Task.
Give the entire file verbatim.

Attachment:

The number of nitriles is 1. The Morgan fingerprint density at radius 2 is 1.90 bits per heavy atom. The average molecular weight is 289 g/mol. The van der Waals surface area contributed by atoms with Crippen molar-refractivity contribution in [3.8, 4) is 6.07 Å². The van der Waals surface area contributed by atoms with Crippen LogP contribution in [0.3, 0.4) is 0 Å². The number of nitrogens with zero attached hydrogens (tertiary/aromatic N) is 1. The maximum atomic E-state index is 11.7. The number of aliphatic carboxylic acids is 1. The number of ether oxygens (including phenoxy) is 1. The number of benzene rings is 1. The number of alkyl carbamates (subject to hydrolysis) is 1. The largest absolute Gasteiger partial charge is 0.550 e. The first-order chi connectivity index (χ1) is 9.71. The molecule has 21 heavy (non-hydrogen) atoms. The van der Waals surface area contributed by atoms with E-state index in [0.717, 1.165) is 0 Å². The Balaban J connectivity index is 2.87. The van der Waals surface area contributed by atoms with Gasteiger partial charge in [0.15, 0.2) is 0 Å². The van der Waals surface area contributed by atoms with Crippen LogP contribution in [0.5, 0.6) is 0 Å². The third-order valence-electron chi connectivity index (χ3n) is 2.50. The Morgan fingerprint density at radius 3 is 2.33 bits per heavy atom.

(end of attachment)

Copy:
The number of nitriles is 1. The Morgan fingerprint density at radius 2 is 1.90 bits per heavy atom. The average molecular weight is 289 g/mol. The van der Waals surface area contributed by atoms with Crippen molar-refractivity contribution in [3.8, 4) is 6.07 Å². The van der Waals surface area contributed by atoms with Crippen LogP contribution in [0.3, 0.4) is 0 Å². The number of nitrogens with zero attached hydrogens (tertiary/aromatic N) is 1. The maximum atomic E-state index is 11.7. The number of aliphatic carboxylic acids is 1. The number of ether oxygens (including phenoxy) is 1. The number of benzene rings is 1. The number of alkyl carbamates (subject to hydrolysis) is 1. The largest absolute Gasteiger partial charge is 0.550 e. The first-order chi connectivity index (χ1) is 9.71. The molecule has 21 heavy (non-hydrogen) atoms. The van der Waals surface area contributed by atoms with E-state index in [0.717, 1.165) is 0 Å². The Balaban J connectivity index is 2.87. The van der Waals surface area contributed by atoms with Gasteiger partial charge in [0.15, 0.2) is 0 Å². The van der Waals surface area contributed by atoms with Crippen LogP contribution in [0.5, 0.6) is 0 Å². The third-order valence-electron chi connectivity index (χ3n) is 2.50. The Morgan fingerprint density at radius 3 is 2.33 bits per heavy atom.